Contrast the last decade with the era of the Second World War. During “The Good War,” ration books adjusted everyday home front living with staples like coffee, sugar, fuel and more all coming under government regulation. No such costs have been exacted upon us during America’s longest war. War bonds are a thing of the past … grocery lists remain the same … the American automotive industry has survived recession and is coming back in spite of ongoing war.

In addition, while today’s returning troops suffering from PTSD (post-traumatic stress disorder) and TBI (traumatic brain injury) are added to safety-net programs, many of the same people who herald patriotism call for budget cuts to these very programs. And, unless we live near a military base, we’ve seen little press coverage of the lives lost.

Tobias Wolff, Vietnam Veteran and professor at Stanford University has said,

“The sign of a really decadent civilization is one that sends young people out to do and to suffer the things that soldiers do and suffer in war and not to care about what those things are … not to have any costs laid on them [civilization] even of knowing … we seem to have avoided every other cost … but to avoid even the cost of knowing is an unforgiveable decadence.” (Operation Homecoming)

As a society, we can learn from a past that has resulted in over one-third of our homeless population consisting of veterans. Caring for returning troops is an act of responsibility taken by a civilization that recognizes their participation in sending them into harm’s way. Caring involves not only providing government programs that care for the mental and physical health of veterans, but participation in communal acts that envelop the whole person and empower them to fully return home.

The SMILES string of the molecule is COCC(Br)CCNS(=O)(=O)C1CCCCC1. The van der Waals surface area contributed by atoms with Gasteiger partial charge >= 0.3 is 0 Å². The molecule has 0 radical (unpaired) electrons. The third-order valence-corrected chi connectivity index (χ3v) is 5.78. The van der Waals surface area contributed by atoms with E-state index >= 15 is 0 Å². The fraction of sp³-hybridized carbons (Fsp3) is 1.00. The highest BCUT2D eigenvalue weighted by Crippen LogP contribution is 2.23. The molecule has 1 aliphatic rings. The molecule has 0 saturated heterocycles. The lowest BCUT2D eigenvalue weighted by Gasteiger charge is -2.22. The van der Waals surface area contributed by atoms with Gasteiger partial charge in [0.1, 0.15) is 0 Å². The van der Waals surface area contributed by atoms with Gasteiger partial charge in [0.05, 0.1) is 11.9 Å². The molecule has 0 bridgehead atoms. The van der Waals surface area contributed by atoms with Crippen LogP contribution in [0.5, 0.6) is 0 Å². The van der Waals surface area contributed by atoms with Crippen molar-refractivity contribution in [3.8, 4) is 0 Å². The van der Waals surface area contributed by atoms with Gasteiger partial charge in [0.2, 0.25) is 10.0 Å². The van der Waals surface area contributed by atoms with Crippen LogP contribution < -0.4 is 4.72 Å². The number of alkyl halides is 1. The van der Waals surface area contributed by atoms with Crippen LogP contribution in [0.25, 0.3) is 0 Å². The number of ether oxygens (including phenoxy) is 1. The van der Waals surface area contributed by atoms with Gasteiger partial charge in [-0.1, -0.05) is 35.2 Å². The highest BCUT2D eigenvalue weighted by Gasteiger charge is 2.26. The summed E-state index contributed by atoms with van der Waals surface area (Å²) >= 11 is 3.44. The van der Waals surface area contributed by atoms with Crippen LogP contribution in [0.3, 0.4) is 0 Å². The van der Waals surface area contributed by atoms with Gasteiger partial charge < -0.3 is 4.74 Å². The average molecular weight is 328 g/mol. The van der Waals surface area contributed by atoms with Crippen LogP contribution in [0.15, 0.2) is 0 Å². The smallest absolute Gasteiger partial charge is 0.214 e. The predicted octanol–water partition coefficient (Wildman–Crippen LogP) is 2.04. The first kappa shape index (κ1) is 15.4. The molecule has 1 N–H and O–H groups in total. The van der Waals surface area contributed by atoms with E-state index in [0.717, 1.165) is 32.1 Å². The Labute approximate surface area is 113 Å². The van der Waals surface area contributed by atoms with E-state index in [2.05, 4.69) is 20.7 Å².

A very powerful communal act is storytelling. In listening to the stories of those who’ve participated in war, healing can eventually come to those individuals and the cost of war can be understood so new ways of resolving global conflict can arise. Unless they speak, veterans may remain captives of war’s demons. Unless we listen, we fail to comprehend the horrors in which we collectively participate. Storytelling is a powerful, ancient ritual that moves people beyond language itself – shaping not only perceptions but also the ways in which we live together in the future. Storytelling provides a means of sharing the cost of war among all people, so we develop an aversion to war, and seek true and just alternatives for resolving conflict.

In January, many United Methodist congregations will participate in America’s Sunday Supper with Points of Light Institute – engaging communities in dialog about the issues that most impact returning troops and working together to address them. Some of our faith communities will provide free screenings of Operation Homecoming, or The Invisible Ones followed by dialog to raise awareness and assist in telling the story. Some congregations may provide job fairs, financial literacy programs, or initiate Habitat for Humanity builds for and with veterans. As important as the concrete results of these acts of service are, they offer more than the help itself. They offer a means of coming home.

Print and video stories that show the many ways United Methodists are involved can be found at and you can learn more about how to get involved.

Security of Appointment Conversation

As I wrote a few days ago, I am taking down the post on the security of appointments because the legislative action on secure appointments has been reported more completely on In addition, The Rev. Fitzgerald Reist has commented here about the conversation that was initiated by his note: